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The Student News Site of Stony Brook University

The Statesman

The Student News Site of Stony Brook University

The Statesman


President Stanley speaks on Stony Brook’s financial status

Stony Brook University President Samuel L. Stanley Jr. tried to debunk certain myths about the university’s financial status this week in an email sent to faculty and staff on Monday, March 25 and again to students on Friday, March 29.

“We are on a sounder financial footing since undertaking campus wide efforts to address the budget constraints that are being felt at Stony Brook and also by the other SUNY schools as well as many of our peer institutions nationwide. But there is more work to be done,”  he said in an accompanying video posted to the university’s YouTube Channel.

Much of Stanley’s letter focused on the Bunsis Report, an independent financial analysis that was presented at a University Senate meeting earlier this month. The report found that contrary to the repeated claims of  top university officials, Stony Brook was actually in good financial standing.

In his email, Stanley doubled down on his claims that Stony Brook is trapped in a structural deficit, meaning the university is forced to spend more money than it takes in. He pinned much of the blame for this problem on contractual salary increases for SBU employees.

“To be clear, no one questions the appropriateness of the increases for our outstanding faculty and staff, but we have not been provided with a corresponding increase in state allocation,” he wrote.

Table titled “SUNY’s Estimated UUP Contractual Salary Increase Costs for the Academic Enterprise.” This was included in President Stanley’s email that was sent to campus community members on Friday. CREDIT: STONY BROOK UNIVERSITY

President Stanley pointed out that the Bunsis Report assumes all of Stony Brook’s finances can be analyzed as one entity, which leads to a misrepresentation of the school’s financial status. Based on this assumption, the report found that the university has had a positive net cash flow for the past 10 years. Stanley disputed this claim by pointing out that most of the surpluses the report found came from Stony Brook University Hospital, which cannot be included in the financial analysis of the school.

“Here’s the critical point, none of those ‘surplus’ dollars, either from the hospital or from our clinical practice, are able to be used for non-medical purposes,” Stanley wrote.

Other surpluses outlined in the report came from $236 million in state allocations meant to fund fringe benefits for state employees at SBU. Stanley explained that even if there is left over money at the end of the year, the university is unable to access it for other purposes.

“So the revenues that seem so striking in the Bunsis Report do not represent money available to deal with the budget challenges in the rest of the University,” Stanley wrote.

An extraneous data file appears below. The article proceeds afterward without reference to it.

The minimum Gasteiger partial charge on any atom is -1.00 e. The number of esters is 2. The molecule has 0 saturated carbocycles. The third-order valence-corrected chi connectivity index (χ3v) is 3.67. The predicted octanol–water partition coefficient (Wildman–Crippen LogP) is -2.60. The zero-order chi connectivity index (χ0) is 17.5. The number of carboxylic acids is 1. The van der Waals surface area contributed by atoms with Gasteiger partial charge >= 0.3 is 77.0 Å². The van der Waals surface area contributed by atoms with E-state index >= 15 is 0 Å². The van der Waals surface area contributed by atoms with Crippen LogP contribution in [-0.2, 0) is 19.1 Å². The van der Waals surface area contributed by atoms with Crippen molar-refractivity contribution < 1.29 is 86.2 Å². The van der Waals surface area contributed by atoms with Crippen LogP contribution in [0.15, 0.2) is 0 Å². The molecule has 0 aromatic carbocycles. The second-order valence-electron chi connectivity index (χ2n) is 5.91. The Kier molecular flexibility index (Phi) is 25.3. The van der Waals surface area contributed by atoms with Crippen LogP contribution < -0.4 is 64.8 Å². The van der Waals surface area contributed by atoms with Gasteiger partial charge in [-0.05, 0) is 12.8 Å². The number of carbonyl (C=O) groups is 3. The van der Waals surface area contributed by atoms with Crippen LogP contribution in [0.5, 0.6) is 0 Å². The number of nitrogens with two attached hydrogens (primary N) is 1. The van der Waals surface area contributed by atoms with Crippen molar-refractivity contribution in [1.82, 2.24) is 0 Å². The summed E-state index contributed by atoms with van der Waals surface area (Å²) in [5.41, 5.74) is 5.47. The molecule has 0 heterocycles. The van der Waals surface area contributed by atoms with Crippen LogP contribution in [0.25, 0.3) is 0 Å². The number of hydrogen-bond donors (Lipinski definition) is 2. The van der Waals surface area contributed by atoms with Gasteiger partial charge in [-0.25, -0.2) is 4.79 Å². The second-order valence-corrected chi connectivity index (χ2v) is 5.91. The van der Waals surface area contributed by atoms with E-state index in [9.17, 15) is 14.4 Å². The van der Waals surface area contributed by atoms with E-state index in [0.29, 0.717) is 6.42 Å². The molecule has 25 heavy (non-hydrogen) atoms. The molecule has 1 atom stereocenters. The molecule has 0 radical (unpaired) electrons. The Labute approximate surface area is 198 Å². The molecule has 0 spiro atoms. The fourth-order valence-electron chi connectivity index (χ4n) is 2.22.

The first pie chart, left, shows the total university revenue for the 2016-17 year. The second pie chart, right, shows the breakdown of state appropriations. Tuition and fees along with state tax support, shown in red, are the two components available to support the academics of Stony Brook. CREDIT: STONY BROOK UNIVERSITY

The funding of West campus comes from tuition and fees and state tax support. While tuition and fees have increased, the state tax support has not increased since 2009. The increase of only one aspect of West campus funding cannot keep up with the increased costs of Stony Brook.

“So, the budget challenges we have been facing are very real, and the austerity measure we have implemented, while difficult for all, are necessary to deal with our current financial circumstances,” Stanley wrote.

The report also raised questions about whether the salaries of top officials at SBU were driving up personnel costs. According to Stanley’s email, this assumption was based on data of institutional support salaries, a broadly defined category that includes many areas of staff aside from senior level administration such as finance, advancement and information technology.

“It is not possible to review only this data point and conclude anything concerning the relative spending on ‘upper level administrations’ by a university,” Stanley wrote.

He also notes that from 2009-2019, the lowest paid employees saw the highest increases in their salaries. Employees who made over $175,000 had an average salary increase of less than 2%. This was the smallest increase in all of the groups.

Stanley ended his email on a lighter note, commending the faculty and staff for Stony Brook’s growth as a university. He acknowledged the competitiveness of the school, as evidenced by the 37,800 applications SBU received competing for only 3,300 spots. He also applauded the improvements SBU has made in increasing the four year graduation rate from 47.5% in 2014 to 62.5% this year.

“I look forward to our work together to address these very real budget issues, while we continue to move Stony Brook down the path of academic, research and healthcare excellence,” Stanley wrote.  

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